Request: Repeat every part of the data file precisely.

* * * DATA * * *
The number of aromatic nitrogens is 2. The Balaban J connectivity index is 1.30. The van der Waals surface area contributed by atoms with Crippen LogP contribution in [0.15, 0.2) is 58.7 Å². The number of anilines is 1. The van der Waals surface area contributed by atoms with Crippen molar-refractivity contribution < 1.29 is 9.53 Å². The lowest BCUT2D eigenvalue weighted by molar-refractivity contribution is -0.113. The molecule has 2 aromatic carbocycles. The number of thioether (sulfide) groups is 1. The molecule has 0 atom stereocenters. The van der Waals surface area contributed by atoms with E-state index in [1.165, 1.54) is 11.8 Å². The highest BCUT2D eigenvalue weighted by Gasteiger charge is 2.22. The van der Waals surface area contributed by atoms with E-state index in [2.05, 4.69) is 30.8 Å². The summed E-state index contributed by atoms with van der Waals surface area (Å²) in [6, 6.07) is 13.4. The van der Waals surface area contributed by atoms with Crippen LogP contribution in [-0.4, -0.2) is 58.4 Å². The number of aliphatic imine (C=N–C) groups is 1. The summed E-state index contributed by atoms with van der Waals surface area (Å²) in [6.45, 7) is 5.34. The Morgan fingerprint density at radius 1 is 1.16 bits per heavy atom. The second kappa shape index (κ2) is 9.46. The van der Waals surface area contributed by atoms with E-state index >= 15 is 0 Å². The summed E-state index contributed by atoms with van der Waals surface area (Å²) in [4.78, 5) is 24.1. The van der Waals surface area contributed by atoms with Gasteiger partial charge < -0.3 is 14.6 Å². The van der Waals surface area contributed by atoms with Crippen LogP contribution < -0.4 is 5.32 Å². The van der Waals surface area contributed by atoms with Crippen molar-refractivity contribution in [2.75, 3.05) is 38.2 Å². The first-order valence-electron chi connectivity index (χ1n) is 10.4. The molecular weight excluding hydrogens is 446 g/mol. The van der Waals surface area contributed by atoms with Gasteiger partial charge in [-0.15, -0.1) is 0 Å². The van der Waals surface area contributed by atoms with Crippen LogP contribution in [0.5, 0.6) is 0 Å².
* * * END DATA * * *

The number of aromatic nitrogens is 2. The Balaban J connectivity index is 1.30. The van der Waals surface area contributed by atoms with Crippen LogP contribution in [0.15, 0.2) is 58.7 Å². The number of anilines is 1. The van der Waals surface area contributed by atoms with Crippen molar-refractivity contribution < 1.29 is 9.53 Å². The lowest BCUT2D eigenvalue weighted by molar-refractivity contribution is -0.113. The molecule has 2 aromatic carbocycles. The number of thioether (sulfide) groups is 1. The molecule has 0 atom stereocenters. The van der Waals surface area contributed by atoms with E-state index in [1.165, 1.54) is 11.8 Å². The highest BCUT2D eigenvalue weighted by Gasteiger charge is 2.22. The van der Waals surface area contributed by atoms with E-state index in [2.05, 4.69) is 30.8 Å². The summed E-state index contributed by atoms with van der Waals surface area (Å²) in [6, 6.07) is 13.4. The van der Waals surface area contributed by atoms with Crippen LogP contribution in [-0.4, -0.2) is 58.4 Å². The number of aliphatic imine (C=N–C) groups is 1. The summed E-state index contributed by atoms with van der Waals surface area (Å²) in [6.45, 7) is 5.34. The Morgan fingerprint density at radius 1 is 1.16 bits per heavy atom. The second kappa shape index (κ2) is 9.46. The van der Waals surface area contributed by atoms with E-state index >= 15 is 0 Å². The summed E-state index contributed by atoms with van der Waals surface area (Å²) in [4.78, 5) is 24.1. The van der Waals surface area contributed by atoms with Gasteiger partial charge < -0.3 is 14.6 Å². The van der Waals surface area contributed by atoms with Crippen LogP contribution < -0.4 is 5.32 Å². The van der Waals surface area contributed by atoms with Crippen molar-refractivity contribution in [2.75, 3.05) is 38.2 Å². The first-order valence-electron chi connectivity index (χ1n) is 10.4. The molecular weight excluding hydrogens is 446 g/mol. The van der Waals surface area contributed by atoms with Gasteiger partial charge in [-0.15, -0.1) is 0 Å². The van der Waals surface area contributed by atoms with Crippen LogP contribution in [0.5, 0.6) is 0 Å².